There’s a Richard Neustadt anecdote that everybody has been passing along, Harry Truman talking about the prospect of Dwight D. Eisenhower becoming President. Truman says: “He’ll sit here, and he’ll say, ‘Do this! Do that!’ And nothing will happen. Poor Ike—it won’t be a bit like the Army. He’ll find it very frustrating.” That quote made it into Bartlett’s, actually, and it’s worth keeping in mind. Donald Trump, if he were President, would find it not a bit like being a CEO.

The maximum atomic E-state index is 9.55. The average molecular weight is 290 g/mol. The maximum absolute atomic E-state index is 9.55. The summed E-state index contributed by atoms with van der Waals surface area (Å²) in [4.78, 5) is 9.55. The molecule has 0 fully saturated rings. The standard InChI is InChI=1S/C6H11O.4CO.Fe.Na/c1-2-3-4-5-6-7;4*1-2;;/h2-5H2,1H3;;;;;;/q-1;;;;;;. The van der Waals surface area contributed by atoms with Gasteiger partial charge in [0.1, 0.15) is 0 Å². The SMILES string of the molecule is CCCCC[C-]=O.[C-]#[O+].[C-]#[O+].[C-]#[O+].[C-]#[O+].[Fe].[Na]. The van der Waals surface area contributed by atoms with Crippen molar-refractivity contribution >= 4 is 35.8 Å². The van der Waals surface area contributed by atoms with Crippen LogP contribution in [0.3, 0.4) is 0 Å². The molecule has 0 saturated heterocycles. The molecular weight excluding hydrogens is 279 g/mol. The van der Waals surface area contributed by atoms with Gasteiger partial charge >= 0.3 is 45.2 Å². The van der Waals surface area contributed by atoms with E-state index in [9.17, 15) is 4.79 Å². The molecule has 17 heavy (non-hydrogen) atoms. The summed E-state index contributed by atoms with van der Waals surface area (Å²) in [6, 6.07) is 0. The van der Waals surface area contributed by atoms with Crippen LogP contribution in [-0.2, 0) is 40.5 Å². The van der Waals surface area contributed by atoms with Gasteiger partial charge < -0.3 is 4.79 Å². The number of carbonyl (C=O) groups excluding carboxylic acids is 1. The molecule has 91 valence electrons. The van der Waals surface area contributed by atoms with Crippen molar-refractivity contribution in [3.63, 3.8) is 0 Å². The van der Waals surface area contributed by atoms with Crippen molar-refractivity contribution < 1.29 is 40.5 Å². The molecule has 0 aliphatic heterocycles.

But what interests me, what I find utterly bizarre and not a little compelling, is that the rhetorical strategy Mr. Trump employs is to give me the impression that he is unaware of that, and that he doesn’t care. When I say that candidates make preposterous claims, I mean that generally candidates exaggerate what they will be able to actually do, within a framework of what the President actually does. Mr. Trump goes the other way. He pretends (I have to think) to know less about the job of President than he actually does. He doesn’t bother learning the talking points about trade deficits or what the GDP has been recently or what our military does in South Korea or what the projections are for Social Security. This isn’t a matter of having strengths in one area and weaknesses in others, or of blanking on a thing he should remember. This is about presenting a persona who doesn’t know or care how anything works. Does he know, for instance, that our government does not put tariffs on individual corporations but on classes of goods? Does he know that European leaders were in favor of (and in large part negotiated) the non-proliferation deal with Iran? That the H1B and H2B Immigrant Visa caps are set legislatively and not by the executive? That the number of delegates required for a majority at the convention is neither arbitrary nor random? Does he know that China is currently propping up, rather than devaluing, the yuan? Or that the number of jobs in the private sector has been increasing (slowly) for years? Yes, of course, he must know at least some of those things. And yet for whatever reasons, he speaks and acts as if he does not.